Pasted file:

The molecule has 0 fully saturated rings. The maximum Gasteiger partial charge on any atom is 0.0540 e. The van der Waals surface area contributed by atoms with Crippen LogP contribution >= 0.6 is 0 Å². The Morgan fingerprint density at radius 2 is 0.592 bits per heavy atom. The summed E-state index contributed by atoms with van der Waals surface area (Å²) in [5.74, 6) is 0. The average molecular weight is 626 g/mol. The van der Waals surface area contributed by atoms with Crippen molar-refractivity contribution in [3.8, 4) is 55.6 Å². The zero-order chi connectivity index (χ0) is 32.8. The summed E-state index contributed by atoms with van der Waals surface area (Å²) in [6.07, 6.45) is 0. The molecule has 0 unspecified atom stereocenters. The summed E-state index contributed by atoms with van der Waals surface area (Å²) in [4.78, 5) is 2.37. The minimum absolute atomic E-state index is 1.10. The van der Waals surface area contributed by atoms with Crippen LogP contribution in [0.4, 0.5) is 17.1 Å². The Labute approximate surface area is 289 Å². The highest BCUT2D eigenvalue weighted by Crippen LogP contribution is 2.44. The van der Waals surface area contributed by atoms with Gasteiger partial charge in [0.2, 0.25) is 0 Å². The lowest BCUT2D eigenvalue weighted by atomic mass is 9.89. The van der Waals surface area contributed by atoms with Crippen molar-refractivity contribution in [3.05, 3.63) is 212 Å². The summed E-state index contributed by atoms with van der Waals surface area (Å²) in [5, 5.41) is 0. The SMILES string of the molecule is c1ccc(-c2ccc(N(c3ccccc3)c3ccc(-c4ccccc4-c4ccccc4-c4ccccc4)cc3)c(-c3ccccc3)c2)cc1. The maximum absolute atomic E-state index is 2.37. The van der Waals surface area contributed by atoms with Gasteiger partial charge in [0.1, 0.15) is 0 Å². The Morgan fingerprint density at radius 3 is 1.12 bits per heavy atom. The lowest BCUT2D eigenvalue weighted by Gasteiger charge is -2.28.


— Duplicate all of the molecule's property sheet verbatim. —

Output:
The molecule has 0 fully saturated rings. The maximum Gasteiger partial charge on any atom is 0.0540 e. The van der Waals surface area contributed by atoms with Crippen LogP contribution >= 0.6 is 0 Å². The Morgan fingerprint density at radius 2 is 0.592 bits per heavy atom. The summed E-state index contributed by atoms with van der Waals surface area (Å²) in [5.74, 6) is 0. The average molecular weight is 626 g/mol. The van der Waals surface area contributed by atoms with Crippen molar-refractivity contribution in [3.8, 4) is 55.6 Å². The zero-order chi connectivity index (χ0) is 32.8. The summed E-state index contributed by atoms with van der Waals surface area (Å²) in [6.07, 6.45) is 0. The molecule has 0 unspecified atom stereocenters. The summed E-state index contributed by atoms with van der Waals surface area (Å²) in [4.78, 5) is 2.37. The minimum absolute atomic E-state index is 1.10. The van der Waals surface area contributed by atoms with Crippen LogP contribution in [0.4, 0.5) is 17.1 Å². The Labute approximate surface area is 289 Å². The highest BCUT2D eigenvalue weighted by Crippen LogP contribution is 2.44. The van der Waals surface area contributed by atoms with Gasteiger partial charge in [0.2, 0.25) is 0 Å². The lowest BCUT2D eigenvalue weighted by atomic mass is 9.89. The van der Waals surface area contributed by atoms with Crippen molar-refractivity contribution in [3.05, 3.63) is 212 Å². The summed E-state index contributed by atoms with van der Waals surface area (Å²) in [5, 5.41) is 0. The SMILES string of the molecule is c1ccc(-c2ccc(N(c3ccccc3)c3ccc(-c4ccccc4-c4ccccc4-c4ccccc4)cc3)c(-c3ccccc3)c2)cc1. The maximum absolute atomic E-state index is 2.37. The van der Waals surface area contributed by atoms with Gasteiger partial charge in [0.1, 0.15) is 0 Å². The Morgan fingerprint density at radius 3 is 1.12 bits per heavy atom. The lowest BCUT2D eigenvalue weighted by Gasteiger charge is -2.28.